A deserted and forgotten world-BY MAHIL WIJESINGHE
Our destination was Bambaragasthalawa in the Yala East National Park and it was a six-member group. After venerating the Okanda temple, we reached the entrance of Kumana National Park.
Entering the park, we were fortunate to see a Black Necked Stork in one of the lagoons. We were briefed by our guide that there were only seven in the entire country. Crocodiles, wild buffaloes, eagles, tuskers, wild boar, deer and many kinds of birds caught our attention as we drove along muddy holes and the sandy tracks of Kumana jungle to reach our destination.
A routine trip to Kumana to enjoy not only the fauna and flora but also visit the ancient ruins, artifacts and archaeological monuments led to a tragic discovery. This was our second trip to Kumana. Our maiden journey was in 2013, when we explored ancient archaeological sites such as Bambaragastalawa and Bowattagala which are ruins spread around Kumana.
The Bambaragastalawa rocky outcrop lies nearly five kilometres west of Okanda, and the main rock ends in an unscalable peak spread out in the surrounding jungle, with immense boulders and enchanting caves with drip ledges and rock cut flights of steps lying in groups. Many of these caves provided natural shelter for meditating bhikkhus during the 1st and 2nd Centuries BC.
Memories from Anuradhapura period
From this early beginning, Bambaragastalawa prospered and it grew into an important monastic shrine. It reached its peaks many centuries later during the late Anuradhapura period, when a reclining Buddha statue was discovered constructed in one of the larger caves. Very few such statues made of bricks and sand and lime plaster exists. This reclining Buddha statue is built in the tradition of the Anuradhapura period most probably the 9th Century AD.
The other examples of the statues of the reclining Buddha can be found in Buduruwayaya, Pidurangala, Habassa and Mailla. The inscriptions on the rock cave face above the statue, indicate that the rock cave had been donated to bhikkhus and inhabited by them. Archaeologists believed that those inscriptions had been done in 2nd and 3rd Centuries BC and the statue would had been built after that period.
Passing the brick wall we entered into a larger cave and there, a resplendent reclining Buddha statue lay. The entire statue had been made of brick and the finish and detail of the Siura or robe was amazing. No one seemed to know much about the origins of this Buddha statue. We could assume that this had been a temple complex during ancient times. Nothing else remained except for the Buddha statue, though there was another cave on the other side of the rock.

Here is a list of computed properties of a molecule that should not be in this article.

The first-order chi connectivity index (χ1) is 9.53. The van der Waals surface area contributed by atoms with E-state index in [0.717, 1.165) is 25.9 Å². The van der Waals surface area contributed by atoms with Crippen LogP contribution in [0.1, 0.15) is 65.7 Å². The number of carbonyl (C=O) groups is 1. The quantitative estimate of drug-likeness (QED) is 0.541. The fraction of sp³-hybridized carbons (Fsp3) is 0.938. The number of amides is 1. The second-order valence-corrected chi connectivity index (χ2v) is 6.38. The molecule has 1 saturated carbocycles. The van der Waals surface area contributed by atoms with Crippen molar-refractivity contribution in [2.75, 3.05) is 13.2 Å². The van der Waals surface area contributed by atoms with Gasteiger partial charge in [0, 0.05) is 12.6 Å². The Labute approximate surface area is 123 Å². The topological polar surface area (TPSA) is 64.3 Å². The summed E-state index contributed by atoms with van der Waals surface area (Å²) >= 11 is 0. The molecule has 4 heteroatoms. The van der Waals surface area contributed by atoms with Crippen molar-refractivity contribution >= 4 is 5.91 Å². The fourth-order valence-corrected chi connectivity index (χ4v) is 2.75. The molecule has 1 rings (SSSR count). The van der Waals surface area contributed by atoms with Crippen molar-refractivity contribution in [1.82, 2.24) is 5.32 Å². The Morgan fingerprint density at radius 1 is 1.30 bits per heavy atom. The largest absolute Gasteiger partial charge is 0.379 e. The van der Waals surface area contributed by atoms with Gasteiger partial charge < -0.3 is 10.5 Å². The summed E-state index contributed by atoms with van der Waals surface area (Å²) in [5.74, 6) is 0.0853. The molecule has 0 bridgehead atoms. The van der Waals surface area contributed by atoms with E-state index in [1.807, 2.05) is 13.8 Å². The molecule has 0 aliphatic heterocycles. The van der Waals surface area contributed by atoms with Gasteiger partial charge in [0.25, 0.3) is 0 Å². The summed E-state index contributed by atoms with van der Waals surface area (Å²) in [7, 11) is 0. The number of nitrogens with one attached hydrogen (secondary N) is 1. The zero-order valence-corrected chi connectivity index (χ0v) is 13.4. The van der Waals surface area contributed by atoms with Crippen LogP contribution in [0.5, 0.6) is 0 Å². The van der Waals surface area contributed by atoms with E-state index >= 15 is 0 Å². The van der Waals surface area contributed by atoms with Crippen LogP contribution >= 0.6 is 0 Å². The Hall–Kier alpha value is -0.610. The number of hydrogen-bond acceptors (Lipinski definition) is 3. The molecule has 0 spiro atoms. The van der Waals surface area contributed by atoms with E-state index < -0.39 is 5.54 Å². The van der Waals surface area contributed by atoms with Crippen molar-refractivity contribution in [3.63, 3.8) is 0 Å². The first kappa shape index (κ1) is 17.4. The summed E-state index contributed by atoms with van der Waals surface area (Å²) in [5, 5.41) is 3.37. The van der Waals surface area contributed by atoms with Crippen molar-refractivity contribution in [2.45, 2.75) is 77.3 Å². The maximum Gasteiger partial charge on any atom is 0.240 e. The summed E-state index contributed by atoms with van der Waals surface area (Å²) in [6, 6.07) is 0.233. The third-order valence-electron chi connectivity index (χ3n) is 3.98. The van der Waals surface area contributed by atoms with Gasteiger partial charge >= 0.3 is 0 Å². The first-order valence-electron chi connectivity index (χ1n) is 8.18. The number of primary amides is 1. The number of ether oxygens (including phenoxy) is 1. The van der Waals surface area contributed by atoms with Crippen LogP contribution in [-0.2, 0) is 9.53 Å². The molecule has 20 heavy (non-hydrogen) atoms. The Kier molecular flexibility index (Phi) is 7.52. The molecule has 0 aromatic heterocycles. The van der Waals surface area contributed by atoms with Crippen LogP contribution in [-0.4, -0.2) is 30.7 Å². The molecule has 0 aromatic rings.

It was vandalism of the worst kind on a precious Buddha statue at Bambaragastalawa in Kumana that we stumbled upon. On our first visit to Bambaragastalawa, we found the head lay smashed to bits and the stomach dug out. Some parts of the bottom of the statue have decayed and ancient bricks had surfaced due to heavy rains.
Treasure hunters had searched for gems and valuables from time to time, not caring about the rare statue. There is a common belief that precious gems and objects of value may have been embedded in statues. We found the statue in a pathetic state while on our first visit the site in 2013 caused by digging from head to toe by vandals.
Destroyed forgotten statue
It is said that Bambaragastalawa had been occupied by a pygmy population in Sri Lanka called Nigantayas. However, today the entire area has been engulfed by jungle.
As we returned to the vehicle the sounds of the wild alerted our senses. Apparently the cave complex is a favourite of bears and it is no wonder that we heard one of them call out as we made our descent.
In January 2018, when we revisited the Buddha statue of Bambaragastalawa, we found that the destroyed statue has been retouched and reconstructed by the officials of the Department of Archaeology as part of the project initiated to boost tourism in Kumana National Park.
Destruction by the public
Probably, most of the destruction of the reclining Buddha statue of Bambaragastalawa had taken place after Kumana was opened to the public following the ceasefire. Projected in the LTTE map in the Eastern Province, Kumana became a jungle hideout of its fighters. Compared to the other sites of Kumana, the LTTE fighters did not damage any of the artifacts of Kumana except scribbling on the rock caves with their names in Tamil language.
Kumana has a generous sprinkling of drip ledged caves in areas such as Kongala, Bowattagala and Kiripokunahela with evidence of ancient Buddhist hermitages. We also found stone pillars, remnants of ancient stupas, early paintings in Bowattagala and Kiripokunahela with stories abounding in the area that there had been a monastic complexes for bhikkhus of the Anuradhapura period.
The rock inscriptions in the ancient sites of Kumana provide the proof of meditating bhikkhus had inhabited these drip-ledged caves as long ago as the 2nd and 3rd Centuries BC. The ravages of time have left most of them in ruins in the jungle, now home to wild animals.